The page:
Legal framework on appointment, roles and responsibilities of Directors under Indian Company Law

It is rightly said by Charles Keating “I believe the Director’s primary role is to create an atmosphere where his company can be created”. It is from here one can decipher the significance of the roles and responsibilities of Board of Directors who are the juggernaut behind the effective and sound management of Companies. Since management is not an easy task and requires various attributes ranging from multi-tasking, leadership, motivation, due diligence and accountability, thereby making the role of Directors much more exhaustive and pivotal in successful running of any Company.

It is the Directors who are always held responsible for any mismanagement or breach of conduct that affects the goodwill of the Company and at the same are accredited where their Company’s management is sound, democratic, transparent and solution driven.

The Indian governing law which regulates operation of Companies and its management is known as Companies Act 2013 (“Act”). Under the said Act, there is a separation between Ownership & Management of the Company, wherein its ownership lies with the Shareholders and Management vest with the Board of Directors.

Therefore, some of the basic and brief points regarding Directors, their requirement and appointment in India can be summed up as:

  • There is a minimum requirement to appoint at least two Directors on the Board of each Private Limited Company and three Directors in case of Public Limited Company.
  • Each Individual proposed to be appointed as a Director in any Indian Company should prima facie hold a Director Identification Number (“DIN”) which is allotted by the Ministry of Corporate Affairs (“MCA”).
  • Every Company in India should mandatorily have one Resident Director who should have stayed in India for at least 182 days during the Financial Year.

Now coming to the various categories of Directors under the Act depending on their role, mode of appointment and functions. Broadly speaking any Director is divided into two major categories:

Executive Director – Such a Director is a whole time Director of the Company and devotes his entire time and efforts to the operations of the Company. More or less, when a company appoints a whole time regular employee as Director, then he comes under the category of Executive / Whole time Director. He is entitled to a managerial remuneration from the Company for the services rendered by him.

Non-Executive Director – Such a Director in contrast to the Executive Director is in part time employment or is engaged by the Company so as to provide his expertise on a particular subject and is entitled to sitting fee for the meetings attended by him in the capacity of a Director. However such a Director may also get remuneration for part time services provided by him to the Company.

Apart from the above major distinction in the nature of Directors, following are some of the other categories of Directors under the Act:

Additional Director – He is appointed by the Board and holds office till next Annual General Meeting (AGM) of the Company. If he wishes to continue then his appointment can be regularized at AGM.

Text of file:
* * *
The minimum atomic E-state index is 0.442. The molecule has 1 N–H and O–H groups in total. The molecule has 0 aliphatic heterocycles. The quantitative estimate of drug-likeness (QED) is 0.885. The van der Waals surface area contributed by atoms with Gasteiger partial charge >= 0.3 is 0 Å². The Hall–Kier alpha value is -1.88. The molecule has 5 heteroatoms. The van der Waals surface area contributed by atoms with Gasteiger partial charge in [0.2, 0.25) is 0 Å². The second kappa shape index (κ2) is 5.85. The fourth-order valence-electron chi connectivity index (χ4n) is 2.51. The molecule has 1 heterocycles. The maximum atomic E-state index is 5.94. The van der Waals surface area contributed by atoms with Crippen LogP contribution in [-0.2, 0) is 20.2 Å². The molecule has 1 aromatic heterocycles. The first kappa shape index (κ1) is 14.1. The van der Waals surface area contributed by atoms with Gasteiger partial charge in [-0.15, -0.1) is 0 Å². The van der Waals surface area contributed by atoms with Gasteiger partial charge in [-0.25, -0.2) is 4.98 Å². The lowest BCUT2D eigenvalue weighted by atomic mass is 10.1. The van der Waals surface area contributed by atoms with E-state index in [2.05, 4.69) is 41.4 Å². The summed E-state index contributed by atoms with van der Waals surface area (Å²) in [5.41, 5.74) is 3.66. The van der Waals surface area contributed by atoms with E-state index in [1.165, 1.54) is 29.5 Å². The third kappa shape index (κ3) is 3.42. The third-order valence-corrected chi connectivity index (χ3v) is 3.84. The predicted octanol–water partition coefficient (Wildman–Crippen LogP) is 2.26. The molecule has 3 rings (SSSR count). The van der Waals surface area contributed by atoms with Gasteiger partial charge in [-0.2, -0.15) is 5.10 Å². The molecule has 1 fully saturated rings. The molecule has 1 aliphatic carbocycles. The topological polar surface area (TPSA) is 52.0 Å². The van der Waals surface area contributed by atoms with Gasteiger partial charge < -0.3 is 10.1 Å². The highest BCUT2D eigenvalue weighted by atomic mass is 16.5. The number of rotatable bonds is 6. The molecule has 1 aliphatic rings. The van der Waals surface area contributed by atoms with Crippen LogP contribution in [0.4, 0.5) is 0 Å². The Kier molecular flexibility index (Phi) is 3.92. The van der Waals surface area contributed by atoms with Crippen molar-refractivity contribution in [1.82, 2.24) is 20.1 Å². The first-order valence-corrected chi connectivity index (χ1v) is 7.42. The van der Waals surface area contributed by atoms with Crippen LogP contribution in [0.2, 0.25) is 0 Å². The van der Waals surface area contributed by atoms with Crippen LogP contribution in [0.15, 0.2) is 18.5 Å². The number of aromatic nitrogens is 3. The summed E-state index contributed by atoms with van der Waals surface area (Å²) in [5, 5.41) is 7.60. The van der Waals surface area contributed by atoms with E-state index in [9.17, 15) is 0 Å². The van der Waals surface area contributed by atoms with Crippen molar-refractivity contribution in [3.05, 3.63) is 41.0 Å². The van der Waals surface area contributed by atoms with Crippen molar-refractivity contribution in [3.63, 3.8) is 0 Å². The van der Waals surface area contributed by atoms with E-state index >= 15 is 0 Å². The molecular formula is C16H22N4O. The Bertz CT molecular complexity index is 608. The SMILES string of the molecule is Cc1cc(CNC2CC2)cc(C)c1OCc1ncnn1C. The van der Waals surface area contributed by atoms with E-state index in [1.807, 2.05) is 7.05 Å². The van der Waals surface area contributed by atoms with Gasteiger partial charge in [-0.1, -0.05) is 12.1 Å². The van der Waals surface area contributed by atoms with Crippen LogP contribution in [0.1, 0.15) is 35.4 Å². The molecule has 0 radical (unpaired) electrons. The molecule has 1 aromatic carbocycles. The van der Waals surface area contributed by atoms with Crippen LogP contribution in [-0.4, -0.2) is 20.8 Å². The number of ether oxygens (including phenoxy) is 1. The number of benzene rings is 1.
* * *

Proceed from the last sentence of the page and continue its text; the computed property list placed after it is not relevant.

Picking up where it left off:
Alternate Director – He acts as an Alternate Director for a Director during his absence for a minimum period of 3 months from India and is appointed by shareholders.

Nominee Director – Board may appoint any person as a Director nominated by any Institution / Bank in pursuance of the provisions of any law for the time being in force.

Since Directors are the managerial force behind the running of Company, there are various roles & responsibilities for the Directors defined under the Act and some of these are as below:

  • He shall act in good faith in order to promote the objects of the company for the benefit of its shareholders, in the best interests of the company, its employees, the community and for the protection of environment.
  • He shall not involve in a situation in which he may have a direct or indirect interest that conflicts, or possibly may conflict, with the interest of the company.
  • He shall not achieve or attempt to achieve any undue gain or advantage either to himself or to his relatives.
  • He shall not assign his office and any assignment so made shall be void.
  • He should attend at least one Board Meeting in a calendar year, failing which his office shall stand vacated.

Thus, to conclude, being a Director is an important and people oriented incumbent position and involves a great degree of flexibility and decision making capability thereby taking responsibility for both the rise and fall of Company.

Therefore it would not be wrong to say that no matter how much voluminous investments a company makes or receives ample amount of funding or has good liquid cash flows but none of this shall capitalize and turn into a long term goal unless there is an effective management backing all such ventures and investments. Directors are responsible for ensuring that growth is attained not at the cost of mismanagement, oppression and oligarchy and success of a company (big or small) should include fruitful results for all its minority shareholders, small and mid-level management, thereby raising the bar of Democratic Management where a company not just invests in assets or capital but also in its major capital force i.e. human capital.

Shatakchi Pandey – Company Secretary

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